Araminta Cullinane |

‘We can catapult our sport to the front of the fight against climate change’

World Environment Day is on Saturday 5 June, so Minty Cullinane from Junior Rowing News explores the context of climate change and how, collectively, we can lessen its impact

Protecting our environment can seem an overwhelming task and perhaps a challenge too great for humanity to overcome. But, as a species, we have already come a long way – seemingly, against all odds.

First proposed in 1996, Robin Hanson’s Great Filter advanced a solution to the Fermi Paradox – the baffling realisation that we appear to be alone in the universe. In his essay, he outlined that the only reason that humans have progressed so far is that we have managed to overcome so-called ‘great filters’ that prevent most galactic species from making it to the next rung on the expansionist ladder. Such filters include the evolution of multi-cellular life and the development of complex intelligence. Now, we face a renewed threat – a new great filter – that threatens to end humanity’s dreams of a utopian future amongst the stars: climate change.


Whether we will overcome the challenges posed by pollution and global warming remains to be seen. However, what is certain is that if we want to maximise our chances of helping our planet heal, we must all do what we can to lessen our environmental impact. This begs an obvious question, as rowers, what effect does our sport have on climate change, what will happen if we fail to act, and what can we all do to improve the eco-friendliness of rowing?

Water pollution is one of the greatest threats to competitive rowing

The problem

As with every other slice of modern society, rowing is no longer a zero-sum game. This is hugely beneficial for those looking to find their feet in the boathouse, yet it necessarily implies that the impact of the sport is no longer constrained. Consequently, the number of miles driven and flown to regattas around the world is rising, as is the manufacturing impact of boatbuilders who are keen to capitalise on increasing demand. The gross tonnage of waste generated at clubs and regattas continues to contribute to landfill, whilst the petrol-hungry launches that umpires and coaches utilise continue to guzzle fuel by the gallon.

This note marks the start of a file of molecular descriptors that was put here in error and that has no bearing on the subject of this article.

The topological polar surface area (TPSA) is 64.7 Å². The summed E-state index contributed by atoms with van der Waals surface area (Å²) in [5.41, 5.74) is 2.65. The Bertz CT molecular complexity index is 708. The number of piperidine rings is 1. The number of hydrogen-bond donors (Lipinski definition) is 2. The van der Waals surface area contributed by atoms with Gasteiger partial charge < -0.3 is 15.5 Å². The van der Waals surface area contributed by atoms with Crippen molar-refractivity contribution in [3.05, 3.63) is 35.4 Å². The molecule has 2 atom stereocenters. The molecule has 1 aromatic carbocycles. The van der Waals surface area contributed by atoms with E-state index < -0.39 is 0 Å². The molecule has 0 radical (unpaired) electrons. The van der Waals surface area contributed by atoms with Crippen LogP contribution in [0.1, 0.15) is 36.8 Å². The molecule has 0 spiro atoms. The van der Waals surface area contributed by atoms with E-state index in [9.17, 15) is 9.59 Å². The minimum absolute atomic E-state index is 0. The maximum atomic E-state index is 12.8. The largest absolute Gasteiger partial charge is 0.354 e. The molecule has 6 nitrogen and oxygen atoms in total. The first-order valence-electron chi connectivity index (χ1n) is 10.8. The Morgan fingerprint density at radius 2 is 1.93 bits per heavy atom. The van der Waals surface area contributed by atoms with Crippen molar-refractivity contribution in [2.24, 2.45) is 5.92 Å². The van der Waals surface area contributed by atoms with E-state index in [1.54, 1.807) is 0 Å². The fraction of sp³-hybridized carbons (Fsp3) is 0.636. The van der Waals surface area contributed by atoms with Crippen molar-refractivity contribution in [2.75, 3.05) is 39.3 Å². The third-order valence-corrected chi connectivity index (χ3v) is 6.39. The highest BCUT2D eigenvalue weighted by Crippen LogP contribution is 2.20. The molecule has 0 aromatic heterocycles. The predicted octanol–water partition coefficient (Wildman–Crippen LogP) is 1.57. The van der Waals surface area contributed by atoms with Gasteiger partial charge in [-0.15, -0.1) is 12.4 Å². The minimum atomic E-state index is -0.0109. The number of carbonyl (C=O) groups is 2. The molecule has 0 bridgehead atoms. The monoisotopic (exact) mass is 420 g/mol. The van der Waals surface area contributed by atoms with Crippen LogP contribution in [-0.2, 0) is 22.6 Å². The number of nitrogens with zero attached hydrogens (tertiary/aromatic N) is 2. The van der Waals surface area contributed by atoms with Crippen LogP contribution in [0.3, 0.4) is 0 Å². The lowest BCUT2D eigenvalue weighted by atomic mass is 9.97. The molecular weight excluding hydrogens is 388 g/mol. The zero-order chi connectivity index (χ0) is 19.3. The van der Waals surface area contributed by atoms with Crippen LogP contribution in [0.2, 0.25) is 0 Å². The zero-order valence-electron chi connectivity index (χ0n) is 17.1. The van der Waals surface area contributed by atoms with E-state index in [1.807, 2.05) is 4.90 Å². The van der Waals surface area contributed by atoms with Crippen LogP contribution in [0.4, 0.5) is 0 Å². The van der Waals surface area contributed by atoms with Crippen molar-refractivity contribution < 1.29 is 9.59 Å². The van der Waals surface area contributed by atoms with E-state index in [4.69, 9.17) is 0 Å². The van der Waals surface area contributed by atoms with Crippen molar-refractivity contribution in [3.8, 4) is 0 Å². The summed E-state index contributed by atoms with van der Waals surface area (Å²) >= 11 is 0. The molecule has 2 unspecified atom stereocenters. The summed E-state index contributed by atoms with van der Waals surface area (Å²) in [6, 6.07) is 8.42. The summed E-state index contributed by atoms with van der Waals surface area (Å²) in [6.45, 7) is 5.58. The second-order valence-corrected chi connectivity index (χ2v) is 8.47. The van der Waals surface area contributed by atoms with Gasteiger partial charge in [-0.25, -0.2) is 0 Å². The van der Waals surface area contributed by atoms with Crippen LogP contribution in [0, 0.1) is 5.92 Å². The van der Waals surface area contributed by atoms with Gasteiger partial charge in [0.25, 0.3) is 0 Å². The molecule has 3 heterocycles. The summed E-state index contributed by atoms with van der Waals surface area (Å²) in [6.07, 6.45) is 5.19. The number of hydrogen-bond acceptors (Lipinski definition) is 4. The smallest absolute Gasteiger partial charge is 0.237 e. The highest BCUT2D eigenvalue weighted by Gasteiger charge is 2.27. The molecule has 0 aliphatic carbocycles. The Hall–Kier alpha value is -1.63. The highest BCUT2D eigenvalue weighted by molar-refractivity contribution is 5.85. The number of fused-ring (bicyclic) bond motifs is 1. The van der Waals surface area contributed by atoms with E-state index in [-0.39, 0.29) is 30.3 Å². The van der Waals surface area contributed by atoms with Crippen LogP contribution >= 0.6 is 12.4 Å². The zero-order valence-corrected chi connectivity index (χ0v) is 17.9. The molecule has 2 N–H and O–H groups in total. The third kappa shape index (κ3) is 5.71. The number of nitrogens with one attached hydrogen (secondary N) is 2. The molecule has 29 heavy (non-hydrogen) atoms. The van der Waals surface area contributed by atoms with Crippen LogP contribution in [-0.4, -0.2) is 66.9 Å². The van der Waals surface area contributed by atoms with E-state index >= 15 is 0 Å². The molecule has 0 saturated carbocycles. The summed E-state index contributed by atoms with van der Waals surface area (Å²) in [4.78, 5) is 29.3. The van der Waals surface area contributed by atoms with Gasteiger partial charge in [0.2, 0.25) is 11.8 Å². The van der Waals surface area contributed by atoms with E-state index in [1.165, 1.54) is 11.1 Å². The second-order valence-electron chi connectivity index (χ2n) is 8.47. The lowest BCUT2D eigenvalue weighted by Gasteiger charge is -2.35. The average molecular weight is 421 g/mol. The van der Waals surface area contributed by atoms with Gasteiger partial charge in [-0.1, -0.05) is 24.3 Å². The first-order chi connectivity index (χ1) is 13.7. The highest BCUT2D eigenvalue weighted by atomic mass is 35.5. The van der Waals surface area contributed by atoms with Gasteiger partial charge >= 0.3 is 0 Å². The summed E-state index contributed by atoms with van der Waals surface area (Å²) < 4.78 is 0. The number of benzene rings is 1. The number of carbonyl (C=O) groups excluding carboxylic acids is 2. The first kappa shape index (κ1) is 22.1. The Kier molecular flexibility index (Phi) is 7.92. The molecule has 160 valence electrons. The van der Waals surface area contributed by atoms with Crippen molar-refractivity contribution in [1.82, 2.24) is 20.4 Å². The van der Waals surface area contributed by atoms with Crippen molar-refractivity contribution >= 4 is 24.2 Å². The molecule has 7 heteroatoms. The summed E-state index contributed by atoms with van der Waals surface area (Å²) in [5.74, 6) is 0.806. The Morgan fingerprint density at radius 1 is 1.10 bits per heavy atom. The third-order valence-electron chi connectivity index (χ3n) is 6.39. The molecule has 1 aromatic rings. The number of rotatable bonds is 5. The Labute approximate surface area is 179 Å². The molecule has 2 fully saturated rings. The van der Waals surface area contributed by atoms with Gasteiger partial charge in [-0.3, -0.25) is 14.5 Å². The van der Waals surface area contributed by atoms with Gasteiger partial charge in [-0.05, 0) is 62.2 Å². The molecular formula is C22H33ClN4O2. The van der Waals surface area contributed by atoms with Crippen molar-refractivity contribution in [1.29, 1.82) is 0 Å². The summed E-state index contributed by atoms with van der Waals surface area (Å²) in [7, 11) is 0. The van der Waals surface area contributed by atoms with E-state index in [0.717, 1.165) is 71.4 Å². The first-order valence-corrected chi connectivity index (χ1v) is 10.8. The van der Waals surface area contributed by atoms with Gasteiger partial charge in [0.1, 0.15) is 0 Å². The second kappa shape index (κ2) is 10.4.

The above is a somewhat grim outlook on a sport that has a genuinely positive impact on the world through so many means, but we must acknowledge our impact. Indeed, in a recent poll conducted by Junior Rowing News, over 94% of respondents agreed that climate change was ‘deeply concerning’. Yet, we are not only perpetrators of environmental damage, but also victims of it. As seen at the 2016 Rio Olympics, water pollution is one of the greatest threats to competitive rowing. In a wider sense, a recent paper published by Cambridge University suggests that climate change may have driven the emergence of Covid-19, although further research needs to be undertaken to establish a causal link here.

Perhaps the most chilling realisation of the impact of climate change on sport is the effect on athlete physiology

A dystopian prediction

Sport 2050 is a collaborative project between the BBC and the Met Office that aims to raise awareness of the potential future impact of climate change on sport. The team behind the publication envisage a world in which winter sport relies on fake snow, golf is without grass, and almost every sport has its share of competitions called off due to extreme heat and storms.

Perhaps the most chilling realisation of the impact of climate change on sport is one firmly grounded in today’s science: the effect on athlete physiology. As mammals, we have evolved sophisticated feedback mechanisms that closely monitor and regulate our core body temperature, and in most environments, these mechanisms work well.